Extensions

Extensions allow the user to create reusable reusable custom code. This is similar to using Custom JS, however extensions can be created one time and then be reused across your organization with a simple mapping. There are two types of extensions:

  1. Internal Extensions
  2. External Extensions 

Internal Extensions allow the user to create and host code within our system that can be reused throughout the account. We support the following languages: NodeJS 10, Python 3.7, and Go 1.11/Go1.13. In addition, you can include libraries to fully extend the possibilities of development. We host this code using the Google Cloud's Functions Service. We take all of the deployment and integration work out so the user only needs to understand how to write the code. NOTE: Internal Extensions are limited to the capabilities of Google's Cloud Functions for things like maximum payload, execution length, and so on. 

Great use cases for Internal Extensions include: 

  • Accessing external system to create a valid Order Number
  • Generating random data of a specific format (names, dates, etc)

External Extensions easily allow the user to set up an action to trigger an externally hosted API. Like Internal Extensions, these can be triggered either before or after an action takes place.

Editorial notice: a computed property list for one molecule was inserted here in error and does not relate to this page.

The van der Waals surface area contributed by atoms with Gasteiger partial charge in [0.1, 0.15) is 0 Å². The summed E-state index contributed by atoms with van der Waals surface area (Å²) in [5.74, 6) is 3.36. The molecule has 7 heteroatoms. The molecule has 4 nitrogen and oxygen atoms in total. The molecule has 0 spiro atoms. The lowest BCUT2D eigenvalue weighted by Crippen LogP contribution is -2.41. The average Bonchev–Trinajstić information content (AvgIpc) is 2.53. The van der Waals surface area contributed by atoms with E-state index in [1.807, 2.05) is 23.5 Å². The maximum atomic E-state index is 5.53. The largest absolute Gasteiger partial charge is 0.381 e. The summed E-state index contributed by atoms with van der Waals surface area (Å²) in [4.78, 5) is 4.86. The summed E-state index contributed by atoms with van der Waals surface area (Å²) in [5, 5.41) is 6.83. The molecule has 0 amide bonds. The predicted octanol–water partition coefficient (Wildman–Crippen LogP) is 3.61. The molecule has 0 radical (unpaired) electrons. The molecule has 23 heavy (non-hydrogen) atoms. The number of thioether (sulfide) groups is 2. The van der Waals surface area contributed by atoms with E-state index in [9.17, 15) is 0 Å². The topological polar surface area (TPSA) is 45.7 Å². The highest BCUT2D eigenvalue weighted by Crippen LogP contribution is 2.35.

Great use cases for External Extensions include:

  • Triggering a function outside the scope of a website such as submitting an order from a POS machine
  • Managing usernames and passwords so you don't need to store them within our system.

 

To Create or Modify Extensions

1. Go to the user profile dropdown menu.

2. Click on Extension Management 

mceclip0.png

 

To Create an Internal Extension

1. Click on the Create Extension button. By default, we provide an external extension "toLowerCase" This example is shown for the purpose of updating all inputs to lower case.  Notice the specific format required that includes: "updates", "action", "attributes", "value".mceclip1.png

2. The Function to Execute defaults to helloWorld but is just the starting point for the program to run. This can be updated if desired.mceclip2.png

3. Update the code to perform any action desired. In the example below, you may update the package.json for a Node program and similar for Go or Python. Input and response interfaces can be found below in this documentation.

4. Update the Name of the extension. Only AlphaNumeric characters are allowed.mceclip10.png

5. Then select the Privacy of the extension being created.  This can be Private (only for the creator) or for the entire Team, accessible across projects.